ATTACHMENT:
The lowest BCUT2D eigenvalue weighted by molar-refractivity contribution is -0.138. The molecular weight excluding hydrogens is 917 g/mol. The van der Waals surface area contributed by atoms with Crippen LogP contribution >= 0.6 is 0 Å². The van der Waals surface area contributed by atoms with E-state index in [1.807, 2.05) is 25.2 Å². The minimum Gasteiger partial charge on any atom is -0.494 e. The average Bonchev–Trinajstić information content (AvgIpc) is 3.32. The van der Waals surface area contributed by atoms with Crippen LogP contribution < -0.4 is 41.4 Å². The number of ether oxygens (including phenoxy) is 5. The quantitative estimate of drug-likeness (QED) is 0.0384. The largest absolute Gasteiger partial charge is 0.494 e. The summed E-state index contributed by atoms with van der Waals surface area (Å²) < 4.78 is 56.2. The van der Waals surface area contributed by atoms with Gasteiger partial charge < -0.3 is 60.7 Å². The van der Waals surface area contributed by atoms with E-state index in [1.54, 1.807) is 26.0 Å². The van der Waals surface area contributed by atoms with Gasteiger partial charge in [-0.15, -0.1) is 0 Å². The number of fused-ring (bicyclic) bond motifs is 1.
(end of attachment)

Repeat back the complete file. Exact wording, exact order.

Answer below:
The lowest BCUT2D eigenvalue weighted by molar-refractivity contribution is -0.138. The molecular weight excluding hydrogens is 917 g/mol. The van der Waals surface area contributed by atoms with Crippen LogP contribution >= 0.6 is 0 Å². The van der Waals surface area contributed by atoms with E-state index in [1.807, 2.05) is 25.2 Å². The minimum Gasteiger partial charge on any atom is -0.494 e. The average Bonchev–Trinajstić information content (AvgIpc) is 3.32. The van der Waals surface area contributed by atoms with Crippen LogP contribution < -0.4 is 41.4 Å². The number of ether oxygens (including phenoxy) is 5. The quantitative estimate of drug-likeness (QED) is 0.0384. The largest absolute Gasteiger partial charge is 0.494 e. The summed E-state index contributed by atoms with van der Waals surface area (Å²) < 4.78 is 56.2. The van der Waals surface area contributed by atoms with Gasteiger partial charge < -0.3 is 60.7 Å². The van der Waals surface area contributed by atoms with E-state index in [1.54, 1.807) is 26.0 Å². The van der Waals surface area contributed by atoms with Gasteiger partial charge in [-0.15, -0.1) is 0 Å². The number of fused-ring (bicyclic) bond motifs is 1.